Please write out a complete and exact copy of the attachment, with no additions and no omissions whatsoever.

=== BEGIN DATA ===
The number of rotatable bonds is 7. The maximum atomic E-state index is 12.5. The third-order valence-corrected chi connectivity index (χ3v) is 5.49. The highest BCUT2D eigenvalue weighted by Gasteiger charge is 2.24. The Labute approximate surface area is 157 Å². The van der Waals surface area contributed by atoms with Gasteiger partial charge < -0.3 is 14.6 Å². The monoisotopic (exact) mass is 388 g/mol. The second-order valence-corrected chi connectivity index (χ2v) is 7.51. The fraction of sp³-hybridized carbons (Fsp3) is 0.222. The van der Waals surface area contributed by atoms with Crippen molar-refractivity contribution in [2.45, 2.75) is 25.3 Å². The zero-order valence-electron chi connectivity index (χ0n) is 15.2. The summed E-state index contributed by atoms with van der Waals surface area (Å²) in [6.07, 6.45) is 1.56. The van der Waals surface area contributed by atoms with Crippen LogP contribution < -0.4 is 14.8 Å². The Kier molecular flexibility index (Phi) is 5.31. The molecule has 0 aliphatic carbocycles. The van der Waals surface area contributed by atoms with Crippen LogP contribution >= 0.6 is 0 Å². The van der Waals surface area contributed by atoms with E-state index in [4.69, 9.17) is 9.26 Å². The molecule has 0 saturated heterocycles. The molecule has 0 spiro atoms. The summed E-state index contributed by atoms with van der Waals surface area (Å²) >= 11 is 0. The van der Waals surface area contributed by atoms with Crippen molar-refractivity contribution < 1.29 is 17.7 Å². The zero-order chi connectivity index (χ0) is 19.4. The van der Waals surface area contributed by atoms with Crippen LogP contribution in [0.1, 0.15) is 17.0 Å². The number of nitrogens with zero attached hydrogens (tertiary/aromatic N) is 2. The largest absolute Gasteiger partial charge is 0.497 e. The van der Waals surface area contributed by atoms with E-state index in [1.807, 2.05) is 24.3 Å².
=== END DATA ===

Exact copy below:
The number of rotatable bonds is 7. The maximum atomic E-state index is 12.5. The third-order valence-corrected chi connectivity index (χ3v) is 5.49. The highest BCUT2D eigenvalue weighted by Gasteiger charge is 2.24. The Labute approximate surface area is 157 Å². The van der Waals surface area contributed by atoms with Gasteiger partial charge < -0.3 is 14.6 Å². The monoisotopic (exact) mass is 388 g/mol. The second-order valence-corrected chi connectivity index (χ2v) is 7.51. The fraction of sp³-hybridized carbons (Fsp3) is 0.222. The van der Waals surface area contributed by atoms with Crippen molar-refractivity contribution in [2.45, 2.75) is 25.3 Å². The zero-order valence-electron chi connectivity index (χ0n) is 15.2. The summed E-state index contributed by atoms with van der Waals surface area (Å²) in [6.07, 6.45) is 1.56. The van der Waals surface area contributed by atoms with Crippen LogP contribution < -0.4 is 14.8 Å². The Kier molecular flexibility index (Phi) is 5.31. The molecule has 0 aliphatic carbocycles. The van der Waals surface area contributed by atoms with Crippen LogP contribution >= 0.6 is 0 Å². The van der Waals surface area contributed by atoms with E-state index in [4.69, 9.17) is 9.26 Å². The molecule has 0 saturated heterocycles. The molecule has 0 spiro atoms. The summed E-state index contributed by atoms with van der Waals surface area (Å²) >= 11 is 0. The van der Waals surface area contributed by atoms with Crippen molar-refractivity contribution < 1.29 is 17.7 Å². The zero-order chi connectivity index (χ0) is 19.4. The van der Waals surface area contributed by atoms with Crippen LogP contribution in [0.1, 0.15) is 17.0 Å². The number of nitrogens with zero attached hydrogens (tertiary/aromatic N) is 2. The largest absolute Gasteiger partial charge is 0.497 e. The van der Waals surface area contributed by atoms with E-state index in [1.807, 2.05) is 24.3 Å².